Autonomous-car specialist Argo AI is closing down after Ford and Volkswagen, Argo’s main backers, ended support for the Pittsburgh-based company.
First reported by TechCrunch and later confirmed by the two auto giants, some of the 2,000 workers at Argo will transfer to Ford and Volkswagen, while others without an offer will receive a severance package. Argo’s technology is also set to end up in the possession of the two companies, though at this stage it’s not clear how it might be shared.
“In coordination with our shareholders, the decision has been made that Argo AI will not continue on its mission as a company,” Argo said in a statement on Wednesday. “Many of the employees will receive an opportunity to continue work on automated driving technology with either Ford or Volkswagen, while employment for others will unfortunately come to an end.”
Ford said that for now, it intends to focus on developing driver assistance technology rather than aiming for full automation, which Argo was working on.
Jim Farley, Ford president, said on Wednesday that when the automaker invested in Argo and autonomous vehicles in 2017, it anticipated being able to bring to market by 2021 self-driving capabilities graded at Level 4, a level described as highly advanced and one grade short of the maximum Level 5, which offers full automation.
But in a strategic pivot, Farley said Ford is currently working on L2+ and L3 applications that “make transportation even safer.” He said he felt “optimistic about a future for L4 advanced driver assistance systems, but profitable, fully autonomous vehicles at scale are a long way off and we won’t necessarily have to create that technology ourselves.”
The Ford president confirmed that the automaker will hire engineers from Argo to expand and speed up the development of these opportunities. Meanwhile, German automaker Volkswagen said it will now shift its focus toward Cariad, its unit developing autonomous driving software.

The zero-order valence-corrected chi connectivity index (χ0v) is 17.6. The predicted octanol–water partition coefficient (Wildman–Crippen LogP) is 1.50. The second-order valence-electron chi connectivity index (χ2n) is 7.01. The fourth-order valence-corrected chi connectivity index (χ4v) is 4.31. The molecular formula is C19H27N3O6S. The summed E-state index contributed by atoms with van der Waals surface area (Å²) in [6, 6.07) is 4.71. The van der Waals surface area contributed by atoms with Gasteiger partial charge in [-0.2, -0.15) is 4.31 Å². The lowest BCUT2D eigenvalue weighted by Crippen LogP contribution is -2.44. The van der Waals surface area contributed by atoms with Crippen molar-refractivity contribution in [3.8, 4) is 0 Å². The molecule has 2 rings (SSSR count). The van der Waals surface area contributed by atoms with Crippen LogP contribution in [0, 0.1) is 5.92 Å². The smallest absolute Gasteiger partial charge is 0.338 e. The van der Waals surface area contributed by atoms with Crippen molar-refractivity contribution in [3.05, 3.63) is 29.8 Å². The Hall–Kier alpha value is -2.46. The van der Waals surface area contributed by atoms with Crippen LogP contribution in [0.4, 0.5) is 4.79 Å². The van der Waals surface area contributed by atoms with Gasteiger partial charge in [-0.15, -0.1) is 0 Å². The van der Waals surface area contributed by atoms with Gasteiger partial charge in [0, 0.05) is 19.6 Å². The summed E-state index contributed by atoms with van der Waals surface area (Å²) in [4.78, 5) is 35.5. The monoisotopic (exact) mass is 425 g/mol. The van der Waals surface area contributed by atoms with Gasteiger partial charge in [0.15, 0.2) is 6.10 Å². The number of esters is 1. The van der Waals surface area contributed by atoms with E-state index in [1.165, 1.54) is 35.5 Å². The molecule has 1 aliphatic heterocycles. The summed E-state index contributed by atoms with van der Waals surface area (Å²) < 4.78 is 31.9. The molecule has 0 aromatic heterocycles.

In a statement, Oliver Bloom, the automaker’s CEO, said “focus and speed count” when it comes to developing future technologies, adding that Volkswagen’s goal is to give its customers “the most powerful functions at the earliest possible time and to set up our development as cost-effectively as possible.”
Argo was co-founded six years ago by Bryan Salesky, who came from Google’s autonomous-car unit that eventually became Waymo, and Peter Rander, who had earlier worked on Uber’s now-abandoned self-driving project.
Argo has been testing its autonomous vehicles in eight cities around the world, and in May it announced it had started testing fully driverless vehicles in Miami and Austin. It had also partnered with Walmart to test a driverless delivery service, and robotaxi services were in its sights, too.
Ford and Volkswagen’s Argo investments totaled $1 billion and $2.6 billion, respectively, but the two automakers have now concluded that the dream of fully autonomous vehicles is not worth chasing, at least for now.
The joint move is an indication of the pressures faced by firms in the autonomous-car industry, with large financial investments yet to lead to any meaningful revenue returns.
One of the industry leaders, Alphabet-owned Waymo, has been testing robotaxi services for paying customers in several U.S. cities since 2018, but local regulations and the technology’s careful development mean that progress on exiting pilots and rolling out such services more widely is slow.
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